Get the right kit
You need to have good kids’ ski stuff, which means mittens that pull on easily and salopettes that are easy to pull down in the loo. I love Muddy Puddles ski clothes; they last through multiple children without looking faded or worn and they seem much better quality than the clothes you buy in resort. I also get great ski stuff from Ski De Rouge in Clapham, an emporium of skiwear (including the brand Dare2b, which is affordable and excellent quality) and all the other equipment you might need such as googles and snow boots. They have an extensive second hand range, too, which keeps the cost down.
Take your Ipad
The children are also exhausted after a day in the mountains, even when they’re too young to ski. We let them watch movies after skiing and put them to bed as early as possible as they can become pretty tired and bratty as the week wears on.
Soften the ski school drop off
Our youngest wasn’t too keen on the idea of ski school initially but when we packed a few sweets in his pocket along with his teddy-bear-rag he was more willing to go off with his teacher.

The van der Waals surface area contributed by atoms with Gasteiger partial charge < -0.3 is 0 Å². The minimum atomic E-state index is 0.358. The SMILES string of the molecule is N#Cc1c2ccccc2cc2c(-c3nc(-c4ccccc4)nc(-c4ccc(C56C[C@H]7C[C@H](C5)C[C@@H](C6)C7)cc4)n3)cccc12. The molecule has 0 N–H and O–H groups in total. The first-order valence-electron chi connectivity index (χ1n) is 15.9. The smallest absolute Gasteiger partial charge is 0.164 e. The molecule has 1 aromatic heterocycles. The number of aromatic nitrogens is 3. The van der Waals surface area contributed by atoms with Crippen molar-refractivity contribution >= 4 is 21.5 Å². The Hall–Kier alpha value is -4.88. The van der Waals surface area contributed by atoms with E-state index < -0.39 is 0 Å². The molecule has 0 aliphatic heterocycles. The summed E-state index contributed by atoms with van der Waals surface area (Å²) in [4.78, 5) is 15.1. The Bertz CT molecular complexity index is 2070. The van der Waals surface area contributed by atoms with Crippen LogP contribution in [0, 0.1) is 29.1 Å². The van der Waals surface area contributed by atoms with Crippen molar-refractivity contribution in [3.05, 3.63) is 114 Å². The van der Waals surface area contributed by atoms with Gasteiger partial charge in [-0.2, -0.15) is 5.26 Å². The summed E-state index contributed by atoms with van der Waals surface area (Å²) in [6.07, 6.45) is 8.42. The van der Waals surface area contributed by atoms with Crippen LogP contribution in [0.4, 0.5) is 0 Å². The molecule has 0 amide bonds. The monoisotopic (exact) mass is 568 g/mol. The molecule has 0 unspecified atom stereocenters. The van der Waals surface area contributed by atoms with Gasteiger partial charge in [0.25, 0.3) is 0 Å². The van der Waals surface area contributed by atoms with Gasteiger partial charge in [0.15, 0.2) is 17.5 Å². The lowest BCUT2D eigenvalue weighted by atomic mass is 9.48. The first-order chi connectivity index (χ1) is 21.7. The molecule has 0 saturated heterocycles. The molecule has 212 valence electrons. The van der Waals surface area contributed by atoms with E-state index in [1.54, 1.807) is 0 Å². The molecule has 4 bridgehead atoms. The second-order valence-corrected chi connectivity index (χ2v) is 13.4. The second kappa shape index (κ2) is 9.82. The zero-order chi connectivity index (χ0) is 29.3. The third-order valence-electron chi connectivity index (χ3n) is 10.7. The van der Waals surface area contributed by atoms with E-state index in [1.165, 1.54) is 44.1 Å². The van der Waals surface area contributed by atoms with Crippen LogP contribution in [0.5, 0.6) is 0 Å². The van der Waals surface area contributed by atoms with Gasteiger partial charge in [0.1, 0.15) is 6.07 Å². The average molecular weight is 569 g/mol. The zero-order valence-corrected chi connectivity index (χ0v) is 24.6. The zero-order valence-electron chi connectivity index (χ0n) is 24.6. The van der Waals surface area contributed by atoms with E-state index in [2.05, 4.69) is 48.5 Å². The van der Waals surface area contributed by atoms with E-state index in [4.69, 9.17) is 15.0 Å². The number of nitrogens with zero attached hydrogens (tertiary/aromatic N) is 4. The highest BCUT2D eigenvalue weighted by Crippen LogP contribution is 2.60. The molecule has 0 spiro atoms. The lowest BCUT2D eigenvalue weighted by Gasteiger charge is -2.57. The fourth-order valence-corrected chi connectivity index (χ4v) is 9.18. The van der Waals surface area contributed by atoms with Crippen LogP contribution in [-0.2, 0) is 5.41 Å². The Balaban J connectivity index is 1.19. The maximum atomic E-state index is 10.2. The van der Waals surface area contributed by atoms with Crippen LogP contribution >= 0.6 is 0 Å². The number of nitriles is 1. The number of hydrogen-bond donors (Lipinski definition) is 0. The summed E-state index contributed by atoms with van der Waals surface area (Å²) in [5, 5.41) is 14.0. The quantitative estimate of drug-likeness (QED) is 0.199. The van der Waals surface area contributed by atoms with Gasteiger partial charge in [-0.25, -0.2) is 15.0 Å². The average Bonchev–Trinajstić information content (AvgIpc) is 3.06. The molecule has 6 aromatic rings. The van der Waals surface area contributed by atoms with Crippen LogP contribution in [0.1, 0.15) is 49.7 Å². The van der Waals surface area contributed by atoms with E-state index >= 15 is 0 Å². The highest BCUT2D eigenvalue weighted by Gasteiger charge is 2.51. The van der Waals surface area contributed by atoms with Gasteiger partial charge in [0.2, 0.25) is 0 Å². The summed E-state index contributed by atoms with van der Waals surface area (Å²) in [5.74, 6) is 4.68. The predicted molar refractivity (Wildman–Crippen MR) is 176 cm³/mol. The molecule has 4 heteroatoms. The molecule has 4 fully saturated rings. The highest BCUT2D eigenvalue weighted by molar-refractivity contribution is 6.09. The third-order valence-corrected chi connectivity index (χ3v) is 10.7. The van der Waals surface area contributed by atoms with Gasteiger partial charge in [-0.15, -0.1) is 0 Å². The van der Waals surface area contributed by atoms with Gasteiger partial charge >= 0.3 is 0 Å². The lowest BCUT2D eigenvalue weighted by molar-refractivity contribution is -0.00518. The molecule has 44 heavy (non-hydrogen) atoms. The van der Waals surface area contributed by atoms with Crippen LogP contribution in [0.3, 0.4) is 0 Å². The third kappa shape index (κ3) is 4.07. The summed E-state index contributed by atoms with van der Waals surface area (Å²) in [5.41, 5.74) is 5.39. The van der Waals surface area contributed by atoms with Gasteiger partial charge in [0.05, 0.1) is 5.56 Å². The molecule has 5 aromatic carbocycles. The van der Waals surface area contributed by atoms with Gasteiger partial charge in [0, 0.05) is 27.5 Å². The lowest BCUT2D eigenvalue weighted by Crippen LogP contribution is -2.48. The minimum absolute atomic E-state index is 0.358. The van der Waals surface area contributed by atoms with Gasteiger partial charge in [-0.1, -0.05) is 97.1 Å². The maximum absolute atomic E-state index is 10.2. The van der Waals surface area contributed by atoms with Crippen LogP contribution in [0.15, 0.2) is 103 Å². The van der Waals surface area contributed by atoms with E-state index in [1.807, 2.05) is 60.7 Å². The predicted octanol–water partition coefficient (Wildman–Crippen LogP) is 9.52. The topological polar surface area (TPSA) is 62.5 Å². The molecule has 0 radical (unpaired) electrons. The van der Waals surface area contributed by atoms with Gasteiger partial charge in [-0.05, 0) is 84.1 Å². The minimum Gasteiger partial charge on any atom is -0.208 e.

Go with the flow
The first day or two of a ski holiday can be quite stressful as you sort out ski hire and childcare but try to relax and start enjoying yourself from the start.
This might mean the children watch more TV, eat more chips and stay up later than usual. Remember, though, that everyone will get really tired, so make sure you have some chill out time after skiings. A week flies past in no time and it’s a shame if you only start letting your hair down on the final days.